Wake Forest falls to Georgia Tech, 79-70

Wake Forest's Codi Miller-McIntyre lies on the court after injuring his ankle in the first half against Georgia Tech on Saturday, Feb. 2, 2014 in Winston-Salem.

Wake Forest's Codi Miller-McIntyre lies on the court after injuring his ankle in the first half against Georgia Tech on Saturday, Feb. 2, 2014 in Winston-Salem.

WINSTON-SALEM, N.C. – Georgia Tech kicked the underpinnings from Coach Jeff Bzdelik’s rebuilding efforts at Wake Forest with Saturday’s crushing 79-70 victory at Joel Coliseum.

“It’s a bad loss for us,” Bzdelik said. “We will just have to get back to the practice floor (Sunday) and regroup and keep fighting through this.”

Though just a sophomore, center Devin Thomas felt the full impact of a setback to a Georgia Tech team that had lost six of its previous eight to fall to 12th in the ACC standings.

“It was real damaging,” Thomas said, his eyes glistening from the emotion. “We’re supposed to win the game.”

The Yellow Jackets won partly by replacing their irreplaceable player better than Wake Forest. Both teams lost their leading scorers, Georgia Tech when Trae Golden was sidelined midway through the first half with a pulled groin and the Deacons when Codi Miller-McIntyre sprained his ankle just before halftime.

Bzdelik described Miller-McIntyre’s status as “day-to-day,’’ but Miller-McIntyre vowed to be ready for the Deacons’ next game at Duke on Tuesday.

“I’m going to play at Duke,” he said while signing an autograph outside the locker room.

Travis McKie, a senior forward who kept Wake Forest in the game with a career-best 26 points, said the Deacons could have overcome Miller-McIntyre’s loss with a better effort. Instead the Deacons got off to sluggish starts in both halves, gave up 23 points to Marcus Georges-Hunt, were thumped on the backboards 33-24 and missed 12 of their 15 3-point attempts.

Coron Williams, who entered the game shooting 38 percent from 3-point range, missed all six tries — though one that bounced in was waved off when Tyler Cavanaugh was called for yanking on the net. The bad break was one of many that killed the Deacons’ momentum throughout a long frustrating game.

Wake Forest fell to 14-8 and 4-5 at the halfway point of the ACC schedule. Georgia Tech, which also got 16 points, 14 rebounds, three blocks and three assists from Daniel Miller, improved to 12-10 and 3-6.

Both Bzdelik and Thomas said the Deacons asked for trouble with their sluggish play early in the game. Wake Forest managed to score on just three of its first nine possessions, as Georgia Tech bolted to a 12-6 lead.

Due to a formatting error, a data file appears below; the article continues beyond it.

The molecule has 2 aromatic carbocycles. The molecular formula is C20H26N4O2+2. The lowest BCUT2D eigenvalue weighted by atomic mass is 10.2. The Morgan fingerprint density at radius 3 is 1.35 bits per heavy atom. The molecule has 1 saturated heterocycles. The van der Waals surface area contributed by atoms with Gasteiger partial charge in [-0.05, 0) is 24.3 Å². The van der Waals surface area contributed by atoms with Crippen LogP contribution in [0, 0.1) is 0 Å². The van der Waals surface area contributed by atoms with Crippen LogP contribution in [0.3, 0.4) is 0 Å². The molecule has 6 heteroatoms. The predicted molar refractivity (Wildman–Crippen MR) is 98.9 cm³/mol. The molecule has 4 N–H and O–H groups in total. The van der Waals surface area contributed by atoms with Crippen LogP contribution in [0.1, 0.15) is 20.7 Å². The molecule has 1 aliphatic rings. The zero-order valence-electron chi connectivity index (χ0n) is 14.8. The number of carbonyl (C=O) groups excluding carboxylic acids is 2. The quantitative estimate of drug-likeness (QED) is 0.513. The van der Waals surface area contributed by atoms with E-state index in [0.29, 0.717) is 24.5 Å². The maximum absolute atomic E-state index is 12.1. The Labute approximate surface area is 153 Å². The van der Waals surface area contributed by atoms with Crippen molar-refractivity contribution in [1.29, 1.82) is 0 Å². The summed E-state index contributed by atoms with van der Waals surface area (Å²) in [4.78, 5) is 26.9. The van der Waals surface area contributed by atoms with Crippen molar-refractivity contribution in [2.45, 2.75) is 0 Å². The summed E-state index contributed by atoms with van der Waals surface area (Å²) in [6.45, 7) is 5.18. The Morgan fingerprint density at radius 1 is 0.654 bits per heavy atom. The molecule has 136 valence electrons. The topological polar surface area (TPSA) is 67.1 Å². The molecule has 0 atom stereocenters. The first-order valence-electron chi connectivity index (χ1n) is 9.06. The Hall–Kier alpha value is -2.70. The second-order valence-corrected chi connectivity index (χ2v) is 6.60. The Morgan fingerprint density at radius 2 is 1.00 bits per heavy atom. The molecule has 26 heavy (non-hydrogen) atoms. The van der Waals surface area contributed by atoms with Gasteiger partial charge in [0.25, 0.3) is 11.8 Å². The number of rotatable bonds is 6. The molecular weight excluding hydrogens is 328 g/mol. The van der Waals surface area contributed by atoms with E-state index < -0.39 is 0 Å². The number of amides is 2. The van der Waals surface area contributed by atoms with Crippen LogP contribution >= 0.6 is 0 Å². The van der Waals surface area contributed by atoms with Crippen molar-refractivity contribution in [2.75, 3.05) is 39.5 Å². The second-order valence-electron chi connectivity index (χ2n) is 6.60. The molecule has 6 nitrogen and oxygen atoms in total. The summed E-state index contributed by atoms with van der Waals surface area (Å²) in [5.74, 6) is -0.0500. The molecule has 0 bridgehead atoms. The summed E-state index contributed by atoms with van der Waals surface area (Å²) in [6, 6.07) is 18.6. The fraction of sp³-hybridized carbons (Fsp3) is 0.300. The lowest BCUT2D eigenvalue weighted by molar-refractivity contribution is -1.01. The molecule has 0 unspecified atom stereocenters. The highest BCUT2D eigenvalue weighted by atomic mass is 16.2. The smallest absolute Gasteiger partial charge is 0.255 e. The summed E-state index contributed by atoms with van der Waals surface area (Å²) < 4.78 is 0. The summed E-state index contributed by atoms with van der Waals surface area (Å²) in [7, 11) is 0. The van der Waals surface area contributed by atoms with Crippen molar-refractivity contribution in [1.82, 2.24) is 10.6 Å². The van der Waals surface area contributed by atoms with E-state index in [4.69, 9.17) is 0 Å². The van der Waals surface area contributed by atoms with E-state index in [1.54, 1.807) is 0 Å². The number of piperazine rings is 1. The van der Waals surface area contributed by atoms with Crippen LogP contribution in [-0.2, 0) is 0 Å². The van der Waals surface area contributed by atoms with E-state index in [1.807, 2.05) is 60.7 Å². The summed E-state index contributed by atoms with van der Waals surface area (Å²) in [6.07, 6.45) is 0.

Thomas noticed the downtrodden Yellow Jackets gaining confidence play by play.

“Too much confidence,” Thomas said. “Way too much.

“(They were) way too comfortable. I mean they were stepping into threes. They made six in the first half and 11 off second-chance points. We beat ourselves again. We can’t keep doing this. It’s getting old now.”

McKie said the Deacons could never overcome the way the first half ended and the second began. Wake Forest trailed 38-34 when Miller-McIntyre sprained his ankle during a collision with Georges-Hunt with 4.9 seconds left in the half. Coach Brian Gregory of Georgia Tech, given the choice of who would shoot the free throws for the incapacitated Miller-McIntyre, picked Thomas, who shot an air ball on the front end of a one-and-one.

The Yellow Jackets rebounded and Chris Bolden drilled a long 3-pointer at the buzzer for a 41-34 halftime lead. When Georgia Tech scored the first six points of the second half, the Deacons were in a 47-34 hole they could never climb out of.

“Now we’re down (13) and we’re fighting our tail off the rest of the game,” McKie said. “So that was the difference.”

The Deacons made two concerted runs at Georgia Tech that faded on missed 3-pointers.

They had sliced the deficit to 52-45 by the time Williams got his 3-pointer from the right wing to drop. The points went on the scoreboard, apparently paring the lead to four, but official Jamie Luckie conferred with Tim Nestor and the basket was waved off.

Georgia Tech responded with six straight points to extend the lead back to 13.

“I believe it was Tyler who grabbed the net,” Bzdelik said of the explanation given by Luckie.

Though the Deacons trailed 69-59 with 3:44 left, the home crowd began making its presence felt when Arnaud Adala Moto made two free throws, Madison Jones forced a turnover on a five-second call against Corey Heyward, and McKie pulled up and drilled a 3-pointer from the right wing.

With the lead cut to 64-60, Gregory called a timeout with 3:04 remaining. On Wake Forest’s next two possessions, Moto was called for charging and McKie missed an open 3-pointer from the left corner that could have pulled Wake Forest to 69-67.

Instead, Georges-Hunt hit a layup, Thomas threw the inbounds pass away and Kammeon Holsey made two free throws for a 73-64 cushion with only 1:05 remaining.

“I pump-faked,” McKie said of his miss. “I wanted to wait. They didn’t come out, so I shot it.

“That’s one of the hardest shots to make, after a pump fake.”

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